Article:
THERMOREGULATORY RESPONSES OF THE INITIAL STAGE OF BICYCLING IN A HEAT ENVIRONMENT
The purpose of this study is to determine the progress of whole body sweating rate (SR) in the initial stage of moderate work in two hot environments, and to relate the SR to the body temperature attained.
Four healthy males, 28 to 31 years of age, performed leg exercise of 40% V^^・O_2max with a Monark bicycle ergometer set up on a platform scale (Potter bed balance). All the experiments were carried out in a climatic chamber at ambient temperature (Ta) of 30゜C or 40゜C (relative humidity, 45%) in winter season following body heating for 30 min at a room temperature of 30゜C. Skin sweating was monitored by the bed balance with automatic weight change indicator throughout the experimental period. Rectal (Tre) and 7 skin temperatures were measured every minute by a thermistor and thermocouples, respectively. Oxygen consumption was determined before and during the work by the Douglas bag method. Heart rate was recorded by electrocardiography throughout the experiment.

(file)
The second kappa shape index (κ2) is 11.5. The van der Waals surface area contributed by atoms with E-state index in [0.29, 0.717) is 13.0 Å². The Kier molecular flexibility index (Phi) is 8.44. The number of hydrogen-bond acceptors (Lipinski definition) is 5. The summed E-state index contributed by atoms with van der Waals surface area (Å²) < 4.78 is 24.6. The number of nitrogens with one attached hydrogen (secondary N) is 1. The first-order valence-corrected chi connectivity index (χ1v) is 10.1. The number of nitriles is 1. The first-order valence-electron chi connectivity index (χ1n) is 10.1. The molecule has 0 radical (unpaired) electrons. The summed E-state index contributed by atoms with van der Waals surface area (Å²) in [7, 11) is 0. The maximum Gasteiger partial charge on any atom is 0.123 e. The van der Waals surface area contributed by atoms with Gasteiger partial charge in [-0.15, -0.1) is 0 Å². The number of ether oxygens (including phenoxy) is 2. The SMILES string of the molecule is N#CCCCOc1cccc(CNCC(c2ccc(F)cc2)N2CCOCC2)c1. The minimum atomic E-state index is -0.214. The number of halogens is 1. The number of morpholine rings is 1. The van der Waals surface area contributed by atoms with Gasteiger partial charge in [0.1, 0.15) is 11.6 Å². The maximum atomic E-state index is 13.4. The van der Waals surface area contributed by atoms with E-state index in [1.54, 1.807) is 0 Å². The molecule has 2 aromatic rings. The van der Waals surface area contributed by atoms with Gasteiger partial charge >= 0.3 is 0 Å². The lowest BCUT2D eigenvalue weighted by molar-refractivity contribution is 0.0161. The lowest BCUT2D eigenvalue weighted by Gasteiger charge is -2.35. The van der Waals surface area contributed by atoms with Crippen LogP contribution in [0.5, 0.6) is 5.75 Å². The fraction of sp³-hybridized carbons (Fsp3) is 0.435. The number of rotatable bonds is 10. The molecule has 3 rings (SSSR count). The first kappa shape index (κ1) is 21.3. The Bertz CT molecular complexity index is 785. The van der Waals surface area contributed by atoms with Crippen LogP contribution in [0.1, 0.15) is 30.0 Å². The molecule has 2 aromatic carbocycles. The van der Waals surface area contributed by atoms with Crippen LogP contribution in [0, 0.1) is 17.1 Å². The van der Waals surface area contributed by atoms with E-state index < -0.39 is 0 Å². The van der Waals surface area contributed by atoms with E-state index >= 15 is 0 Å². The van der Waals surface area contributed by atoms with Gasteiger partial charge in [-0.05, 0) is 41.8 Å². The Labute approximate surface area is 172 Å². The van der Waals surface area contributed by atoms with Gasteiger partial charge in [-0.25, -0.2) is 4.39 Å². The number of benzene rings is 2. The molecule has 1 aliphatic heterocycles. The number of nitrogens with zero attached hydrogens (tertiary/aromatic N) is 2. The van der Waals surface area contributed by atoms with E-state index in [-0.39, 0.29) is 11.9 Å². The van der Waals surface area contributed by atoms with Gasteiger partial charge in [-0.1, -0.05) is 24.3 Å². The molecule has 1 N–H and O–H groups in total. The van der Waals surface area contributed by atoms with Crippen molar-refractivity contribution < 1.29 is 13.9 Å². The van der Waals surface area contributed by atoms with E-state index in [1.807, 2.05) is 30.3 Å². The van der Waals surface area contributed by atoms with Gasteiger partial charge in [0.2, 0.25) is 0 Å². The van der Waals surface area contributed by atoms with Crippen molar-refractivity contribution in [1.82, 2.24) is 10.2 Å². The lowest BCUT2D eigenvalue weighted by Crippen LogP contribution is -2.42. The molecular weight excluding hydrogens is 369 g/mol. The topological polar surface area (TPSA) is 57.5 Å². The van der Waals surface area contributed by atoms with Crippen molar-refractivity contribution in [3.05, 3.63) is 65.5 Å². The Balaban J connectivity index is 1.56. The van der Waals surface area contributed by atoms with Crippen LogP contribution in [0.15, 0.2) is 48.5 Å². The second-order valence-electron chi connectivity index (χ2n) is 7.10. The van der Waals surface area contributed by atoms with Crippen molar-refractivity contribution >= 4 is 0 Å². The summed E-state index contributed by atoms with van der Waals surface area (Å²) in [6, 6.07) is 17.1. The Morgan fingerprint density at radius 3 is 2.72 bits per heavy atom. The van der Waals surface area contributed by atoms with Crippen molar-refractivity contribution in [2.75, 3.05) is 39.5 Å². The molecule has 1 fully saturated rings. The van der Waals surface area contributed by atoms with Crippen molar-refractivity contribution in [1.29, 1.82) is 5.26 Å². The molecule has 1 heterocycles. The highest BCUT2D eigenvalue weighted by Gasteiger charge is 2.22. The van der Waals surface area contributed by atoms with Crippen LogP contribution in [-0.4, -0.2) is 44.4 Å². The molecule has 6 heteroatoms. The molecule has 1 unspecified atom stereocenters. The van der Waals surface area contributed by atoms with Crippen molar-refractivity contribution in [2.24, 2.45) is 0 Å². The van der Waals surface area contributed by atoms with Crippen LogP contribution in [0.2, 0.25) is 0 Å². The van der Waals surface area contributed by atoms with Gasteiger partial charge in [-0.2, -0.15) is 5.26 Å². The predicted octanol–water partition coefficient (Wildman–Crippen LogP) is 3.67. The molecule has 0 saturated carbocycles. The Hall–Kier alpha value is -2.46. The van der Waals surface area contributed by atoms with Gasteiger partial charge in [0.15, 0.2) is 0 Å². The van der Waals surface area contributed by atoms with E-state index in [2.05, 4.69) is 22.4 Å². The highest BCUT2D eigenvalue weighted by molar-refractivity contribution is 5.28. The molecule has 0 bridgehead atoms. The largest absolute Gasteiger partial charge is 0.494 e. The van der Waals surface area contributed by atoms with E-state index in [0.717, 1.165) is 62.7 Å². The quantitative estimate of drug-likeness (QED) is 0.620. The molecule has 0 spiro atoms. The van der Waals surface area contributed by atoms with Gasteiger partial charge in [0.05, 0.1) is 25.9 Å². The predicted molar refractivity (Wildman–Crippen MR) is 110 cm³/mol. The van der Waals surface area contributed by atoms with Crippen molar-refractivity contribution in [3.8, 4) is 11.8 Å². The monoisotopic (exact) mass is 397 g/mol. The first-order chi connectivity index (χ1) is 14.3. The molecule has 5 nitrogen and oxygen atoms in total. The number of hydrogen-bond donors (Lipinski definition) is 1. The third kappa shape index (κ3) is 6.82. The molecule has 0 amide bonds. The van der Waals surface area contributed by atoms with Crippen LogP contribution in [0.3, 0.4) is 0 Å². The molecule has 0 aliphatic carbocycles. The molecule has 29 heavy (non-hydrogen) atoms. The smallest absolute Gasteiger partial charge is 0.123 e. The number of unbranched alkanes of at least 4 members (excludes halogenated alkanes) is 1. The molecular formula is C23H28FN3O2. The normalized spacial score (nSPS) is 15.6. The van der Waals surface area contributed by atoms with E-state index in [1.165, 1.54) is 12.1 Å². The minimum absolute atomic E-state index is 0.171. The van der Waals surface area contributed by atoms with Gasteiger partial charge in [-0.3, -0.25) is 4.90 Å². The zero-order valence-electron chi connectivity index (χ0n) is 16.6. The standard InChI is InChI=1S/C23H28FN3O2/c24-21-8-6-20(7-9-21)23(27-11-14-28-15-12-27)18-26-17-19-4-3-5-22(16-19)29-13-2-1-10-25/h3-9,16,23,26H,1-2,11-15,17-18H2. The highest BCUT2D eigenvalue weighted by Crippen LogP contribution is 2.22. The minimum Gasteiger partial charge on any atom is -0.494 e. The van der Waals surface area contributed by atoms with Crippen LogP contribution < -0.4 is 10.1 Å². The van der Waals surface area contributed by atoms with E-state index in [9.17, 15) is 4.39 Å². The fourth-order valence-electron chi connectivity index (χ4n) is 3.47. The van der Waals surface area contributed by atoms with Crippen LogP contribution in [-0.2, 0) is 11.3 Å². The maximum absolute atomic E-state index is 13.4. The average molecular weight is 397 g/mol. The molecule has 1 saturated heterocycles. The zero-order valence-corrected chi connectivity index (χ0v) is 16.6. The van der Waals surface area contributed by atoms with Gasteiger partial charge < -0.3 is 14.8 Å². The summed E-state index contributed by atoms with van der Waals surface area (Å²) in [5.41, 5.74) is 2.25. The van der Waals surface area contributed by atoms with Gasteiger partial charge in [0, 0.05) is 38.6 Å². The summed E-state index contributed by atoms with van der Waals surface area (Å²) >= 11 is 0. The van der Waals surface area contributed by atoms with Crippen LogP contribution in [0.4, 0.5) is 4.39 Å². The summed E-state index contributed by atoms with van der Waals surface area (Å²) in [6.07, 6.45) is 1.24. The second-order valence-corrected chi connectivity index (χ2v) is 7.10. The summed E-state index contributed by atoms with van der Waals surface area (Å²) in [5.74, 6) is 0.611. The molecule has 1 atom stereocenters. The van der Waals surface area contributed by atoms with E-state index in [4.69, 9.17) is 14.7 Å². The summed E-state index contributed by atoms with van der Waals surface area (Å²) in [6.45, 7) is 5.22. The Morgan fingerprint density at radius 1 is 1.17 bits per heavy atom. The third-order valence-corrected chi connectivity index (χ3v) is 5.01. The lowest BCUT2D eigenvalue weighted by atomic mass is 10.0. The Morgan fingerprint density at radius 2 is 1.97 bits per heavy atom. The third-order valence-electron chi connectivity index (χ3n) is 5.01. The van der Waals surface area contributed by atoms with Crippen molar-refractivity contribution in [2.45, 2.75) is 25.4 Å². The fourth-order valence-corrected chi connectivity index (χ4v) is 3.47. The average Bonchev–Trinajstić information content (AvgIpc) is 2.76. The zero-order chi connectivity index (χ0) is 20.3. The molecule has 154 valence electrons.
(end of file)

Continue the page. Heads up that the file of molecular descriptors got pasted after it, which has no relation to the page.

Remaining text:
At Ta 40゜C, the SR increased as soon as the work started, whereas at Ta 30゜C it took a few minutes. The mean SR during the work at Ta 40゜C was significantly higher than that at Ta 30゜C. The level of mean skin temperature (T^^-sk) was higher at Ta 40゜C (35゜C) than Ta 30゜C (33゜C), and Tre was approximately 37.3゜C at Ta 30゜C and 40゜C. The changes in the Tre and T^^-sk were similar in two different conditions. The negative correlations were found between the SR and the T^^-sk during the work. The regression line was significantly different at Ta 30゜C and 40゜C. The T^^-sk decreased in proportion to increase of the SR. Moreover, there was a good correlation between the SR and heart rate during the work in both environments. Heat production stood at the same level in two different thermal conditions.
The present study suggests that the body core temperature in working men is maintained at least constant level, since the evaporation in the initial stage of the work is largely stimulated, and the reduction of skin temperature may be caused by other factors than the evaporation.
体力科学 : Japanese Journal of Physical Fitness and Sports Medicine